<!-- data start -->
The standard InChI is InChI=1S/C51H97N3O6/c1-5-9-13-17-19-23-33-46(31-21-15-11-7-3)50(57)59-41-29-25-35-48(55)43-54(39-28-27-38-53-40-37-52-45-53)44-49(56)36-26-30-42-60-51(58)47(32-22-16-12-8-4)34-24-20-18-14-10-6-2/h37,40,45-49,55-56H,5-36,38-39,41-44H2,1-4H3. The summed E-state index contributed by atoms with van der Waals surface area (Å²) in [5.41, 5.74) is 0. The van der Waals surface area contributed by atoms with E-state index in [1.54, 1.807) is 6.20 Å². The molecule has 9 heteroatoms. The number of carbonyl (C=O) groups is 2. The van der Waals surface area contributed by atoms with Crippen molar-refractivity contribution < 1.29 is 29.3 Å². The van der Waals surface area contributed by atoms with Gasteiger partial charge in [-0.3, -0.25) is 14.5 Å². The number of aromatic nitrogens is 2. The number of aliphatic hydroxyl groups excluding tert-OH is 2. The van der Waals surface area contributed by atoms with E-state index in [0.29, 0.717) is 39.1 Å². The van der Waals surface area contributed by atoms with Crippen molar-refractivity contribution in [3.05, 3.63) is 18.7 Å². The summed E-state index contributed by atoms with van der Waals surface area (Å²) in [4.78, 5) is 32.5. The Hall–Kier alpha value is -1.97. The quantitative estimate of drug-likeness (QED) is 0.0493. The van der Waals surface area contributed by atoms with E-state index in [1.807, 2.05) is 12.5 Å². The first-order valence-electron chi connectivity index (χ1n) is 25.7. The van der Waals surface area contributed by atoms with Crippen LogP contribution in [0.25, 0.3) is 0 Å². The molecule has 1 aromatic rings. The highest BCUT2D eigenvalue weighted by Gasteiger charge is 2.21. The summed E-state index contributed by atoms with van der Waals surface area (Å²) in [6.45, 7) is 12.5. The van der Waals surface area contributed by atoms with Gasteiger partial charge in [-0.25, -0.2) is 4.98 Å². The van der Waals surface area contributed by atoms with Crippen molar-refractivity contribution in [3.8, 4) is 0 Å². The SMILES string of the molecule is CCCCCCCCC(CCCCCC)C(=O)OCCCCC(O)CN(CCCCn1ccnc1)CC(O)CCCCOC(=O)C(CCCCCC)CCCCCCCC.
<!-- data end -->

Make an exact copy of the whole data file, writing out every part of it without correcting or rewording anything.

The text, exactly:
The standard InChI is InChI=1S/C51H97N3O6/c1-5-9-13-17-19-23-33-46(31-21-15-11-7-3)50(57)59-41-29-25-35-48(55)43-54(39-28-27-38-53-40-37-52-45-53)44-49(56)36-26-30-42-60-51(58)47(32-22-16-12-8-4)34-24-20-18-14-10-6-2/h37,40,45-49,55-56H,5-36,38-39,41-44H2,1-4H3. The summed E-state index contributed by atoms with van der Waals surface area (Å²) in [5.41, 5.74) is 0. The van der Waals surface area contributed by atoms with E-state index in [1.54, 1.807) is 6.20 Å². The molecule has 9 heteroatoms. The number of carbonyl (C=O) groups is 2. The van der Waals surface area contributed by atoms with Crippen molar-refractivity contribution < 1.29 is 29.3 Å². The van der Waals surface area contributed by atoms with Gasteiger partial charge in [-0.3, -0.25) is 14.5 Å². The number of aromatic nitrogens is 2. The number of aliphatic hydroxyl groups excluding tert-OH is 2. The van der Waals surface area contributed by atoms with E-state index in [0.29, 0.717) is 39.1 Å². The van der Waals surface area contributed by atoms with Crippen molar-refractivity contribution in [3.05, 3.63) is 18.7 Å². The summed E-state index contributed by atoms with van der Waals surface area (Å²) in [4.78, 5) is 32.5. The Hall–Kier alpha value is -1.97. The quantitative estimate of drug-likeness (QED) is 0.0493. The van der Waals surface area contributed by atoms with E-state index in [1.807, 2.05) is 12.5 Å². The first-order valence-electron chi connectivity index (χ1n) is 25.7. The van der Waals surface area contributed by atoms with Crippen LogP contribution in [0.25, 0.3) is 0 Å². The molecule has 1 aromatic rings. The highest BCUT2D eigenvalue weighted by Gasteiger charge is 2.21. The summed E-state index contributed by atoms with van der Waals surface area (Å²) in [6.45, 7) is 12.5. The van der Waals surface area contributed by atoms with Gasteiger partial charge in [-0.25, -0.2) is 4.98 Å². The van der Waals surface area contributed by atoms with Crippen molar-refractivity contribution in [3.8, 4) is 0 Å². The SMILES string of the molecule is CCCCCCCCC(CCCCCC)C(=O)OCCCCC(O)CN(CCCCn1ccnc1)CC(O)CCCCOC(=O)C(CCCCCC)CCCCCCCC.